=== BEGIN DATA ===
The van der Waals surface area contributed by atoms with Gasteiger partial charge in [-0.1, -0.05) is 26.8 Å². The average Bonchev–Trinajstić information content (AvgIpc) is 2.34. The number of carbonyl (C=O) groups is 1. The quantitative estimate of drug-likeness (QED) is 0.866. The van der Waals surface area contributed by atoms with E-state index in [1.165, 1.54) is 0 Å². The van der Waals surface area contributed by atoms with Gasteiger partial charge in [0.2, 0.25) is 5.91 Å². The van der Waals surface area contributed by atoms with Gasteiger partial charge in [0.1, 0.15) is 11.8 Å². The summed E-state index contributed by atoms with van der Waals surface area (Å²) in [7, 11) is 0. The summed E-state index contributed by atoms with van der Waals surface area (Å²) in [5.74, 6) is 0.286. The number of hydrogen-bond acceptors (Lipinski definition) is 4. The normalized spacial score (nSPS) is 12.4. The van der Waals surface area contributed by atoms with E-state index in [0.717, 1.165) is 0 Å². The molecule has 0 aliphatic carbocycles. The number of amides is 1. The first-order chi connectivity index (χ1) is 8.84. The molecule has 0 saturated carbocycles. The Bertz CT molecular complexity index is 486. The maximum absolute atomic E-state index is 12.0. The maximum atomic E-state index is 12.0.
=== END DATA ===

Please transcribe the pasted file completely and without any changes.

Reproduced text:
The van der Waals surface area contributed by atoms with Gasteiger partial charge in [-0.1, -0.05) is 26.8 Å². The average Bonchev–Trinajstić information content (AvgIpc) is 2.34. The number of carbonyl (C=O) groups is 1. The quantitative estimate of drug-likeness (QED) is 0.866. The van der Waals surface area contributed by atoms with E-state index in [1.165, 1.54) is 0 Å². The van der Waals surface area contributed by atoms with Gasteiger partial charge in [0.2, 0.25) is 5.91 Å². The van der Waals surface area contributed by atoms with Gasteiger partial charge in [0.1, 0.15) is 11.8 Å². The summed E-state index contributed by atoms with van der Waals surface area (Å²) in [7, 11) is 0. The summed E-state index contributed by atoms with van der Waals surface area (Å²) in [5.74, 6) is 0.286. The number of hydrogen-bond acceptors (Lipinski definition) is 4. The normalized spacial score (nSPS) is 12.4. The van der Waals surface area contributed by atoms with E-state index in [0.717, 1.165) is 0 Å². The molecule has 0 aliphatic carbocycles. The number of amides is 1. The first-order chi connectivity index (χ1) is 8.84. The molecule has 0 saturated carbocycles. The Bertz CT molecular complexity index is 486. The maximum absolute atomic E-state index is 12.0. The maximum atomic E-state index is 12.0.